Wait, did you read Part-1? Its here.

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Always try to be the little guy. That way, they don’t see you comin’ – FBI wiretap transcript of Carlo Gambino, head of the Gambino crime family, New York, speaking to a newly ‘made’ mafioso at his initiation ceremony.

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Carlo Gambino under arrest. He was acquitted in this one (Photo courtesy: LA Times)

Remember that in Part-1, I was talking about the Roman Emperor, Claudius and I promised to tell you about another guy who liked to keep a very low profile? No? You really should be payin’ more attenshun, y’know.

The other was also from the same region of the world but born 1900 years later, in Palermo, Sicily and he stole away in a freighter to the US when he was just 17. Like Claudius, this man too went on to become an emperor in his own right. Only, in his case it wasn’t a country, but a tightly-knit and murderous fraternity. The members of the fraternity didn’t just call him an emperor, but as a sign of respect and fear that he generated for a while in the 1940s and 50s, he was known as the Capo di tutti Capi, or ‘boss of all bosses’.

This man went by the name of Carlo Gambino, arguably one of the most powerful American mob bosses in history and also one of the handful of mafia bosses who managed to die naturally, of old age.

A diminutive man with beedy eyes, a large nose and a mild, pleasant and deferential demeanor, Gambino was anything but imposing in stature. Joe Bonnano, a compatriot of Gambino’s and one of the powerful heads of the five New York crime families of the 50s, once called Gambino a ‘squirrel of a man’. Maybe he had the looks of a squirrel but in Gambino’s case, looks were definitely misleading, for he in fact had the heart of a daring cheetah, the cunning of a fox and the venom of a viper.

To wade through the vicious world of the mafioso and be able to reach the very pinnacle, keeping at bay and earning the respect of the legends of the time such as, Lucky Luciano, Albert Anastasia, Vito Genovese, Frank Costello and Meyer Lansky, needed a special kind of nerve and only Carlo had that.

Gambino had the rare ability to see two moves ahead and act without hesitation when he saw an advantage. His mantra was ‘ when you want to get at the other guy, first make him believe you are giving in to what he wants’. When the ambitious Vito Genovese tried to grab territory that belonged to him, Gambino laid a trap for him. He knew that Genovese was heavily involved in drug traffiking, an activity that was still in a nascent stage and frowned upon by the mafia bosses of the day. He also knew that three other bosses (Frank Costello, Meyer Lansky, and Lucky Luciano) hated Genovese.

Gambino saw an opportunity. He roped the other three in and put together a lucrative drug deal that was too good for Genovese to pass up. Then Gambino paid a Puerto Rican drug dealer $100,000 to rat on Genovese. The dealer was small fry and could not possibly have had access to mafia bosses. Besides, his testimony should have been struck down as hearsay. But the FBI wanted Genovese real bad, another thing that Gambino knew. They swallowed the Puerto Rican’s account as authentic and managed to win a conviction that put Vito Genovese away for 20 years, eventually dying of a heart attack, while incarcerated.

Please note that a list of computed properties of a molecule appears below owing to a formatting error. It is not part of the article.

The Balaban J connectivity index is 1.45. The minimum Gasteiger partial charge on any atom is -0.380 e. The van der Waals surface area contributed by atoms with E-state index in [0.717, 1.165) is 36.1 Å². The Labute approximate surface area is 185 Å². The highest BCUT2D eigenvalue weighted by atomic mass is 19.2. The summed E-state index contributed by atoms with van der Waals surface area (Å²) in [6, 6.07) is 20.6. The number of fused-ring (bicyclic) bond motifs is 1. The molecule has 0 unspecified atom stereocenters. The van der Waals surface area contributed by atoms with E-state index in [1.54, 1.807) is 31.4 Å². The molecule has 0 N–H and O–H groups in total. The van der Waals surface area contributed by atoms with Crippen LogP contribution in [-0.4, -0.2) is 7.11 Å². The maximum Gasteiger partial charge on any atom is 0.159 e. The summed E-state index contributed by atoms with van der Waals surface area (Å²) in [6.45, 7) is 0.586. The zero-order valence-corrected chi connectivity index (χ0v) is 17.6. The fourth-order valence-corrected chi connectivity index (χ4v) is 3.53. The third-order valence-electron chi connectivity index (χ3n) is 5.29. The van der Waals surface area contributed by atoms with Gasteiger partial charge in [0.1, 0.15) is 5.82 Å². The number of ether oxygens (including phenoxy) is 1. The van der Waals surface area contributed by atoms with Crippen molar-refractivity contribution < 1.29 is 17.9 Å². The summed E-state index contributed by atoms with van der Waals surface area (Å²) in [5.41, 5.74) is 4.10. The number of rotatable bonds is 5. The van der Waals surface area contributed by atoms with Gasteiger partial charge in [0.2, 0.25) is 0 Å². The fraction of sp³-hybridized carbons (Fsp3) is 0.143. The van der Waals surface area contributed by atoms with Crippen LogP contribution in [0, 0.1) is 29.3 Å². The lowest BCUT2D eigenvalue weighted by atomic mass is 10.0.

While his counterparts, the other mafia bosses, lead ostentatious lives, owning palatial mansions, flashy limos and strings of high-priced mistresses, Gambino was a singularly unpretentious man who was content living in a modest 2-storey brick house in Brooklyn that he shared with his wife of 40 years, the only difference being that the house was inside a heavily guarded cul-de-sac, with the other buildings owned and occupied by trusted family men (an aspect that was recorded by Mario Puzo, in his mafia opus ‘The Godfather’).

At the height of his reign as Capo di Tutti Capi, Carlo Gambino is said to amassed a fortune that was worth upwards of a billion ill-gotten dollars. His underboss, Aniello Dellacroce once quoted Gambino exclaiming exultantly,” Well, what do you know, we are bigger than US Steel!” (The line was later used by the character, Hyman Roth, in the Francis Ford Coppola hit ‘ The Godfather- Part II).

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The singer and his mafia sponsors. Frank Sinatra (standing, second from left) and Carlo Gambino (standing, second from right) (Photo courtesy: Wikimedia)

Gambino could bear a grudge too. When you hear the cement overcoat story, you will know what I mean. A feared soldier of the Colombo crime family, Dominick Scialo, was once at a restaurant when he spotted Carlo Gambino and began to harass and insult him in front of others. Gambino kept his cool and did not say a word.

Scialo was not touched, not a hair on his head bent. Instead, some time later, he was grabbed as he was entering a Colombo family social club, driven to Brooklyn and gently set inside the foundation of a high-rise under construction and concrete poured over him, alive. Gambino is reported to have stood over the guy and watched. Then, while his head was still clear, the gooey concrete now lapping against his chin, Gambino stooped and placed a cigarette between his gasping lips and said,” Here, have a drag. It will calm you down.”

Concrete shrinks as it hardens and sets. A human body placed inside concrete when it is still wet, would be crushed by the contraction caused by the shrinking concrete. Since the murder of Scialo, the near-perfect method of disposal and complete disappearance – setting folk inside concrete alive, became the disposal mode of choice for the American mob.

If you are walking by a construction site and you see the concrete churning on its own, inside the setting molds and you hear wails and moans, chances are that the mixer operator is Sicilian.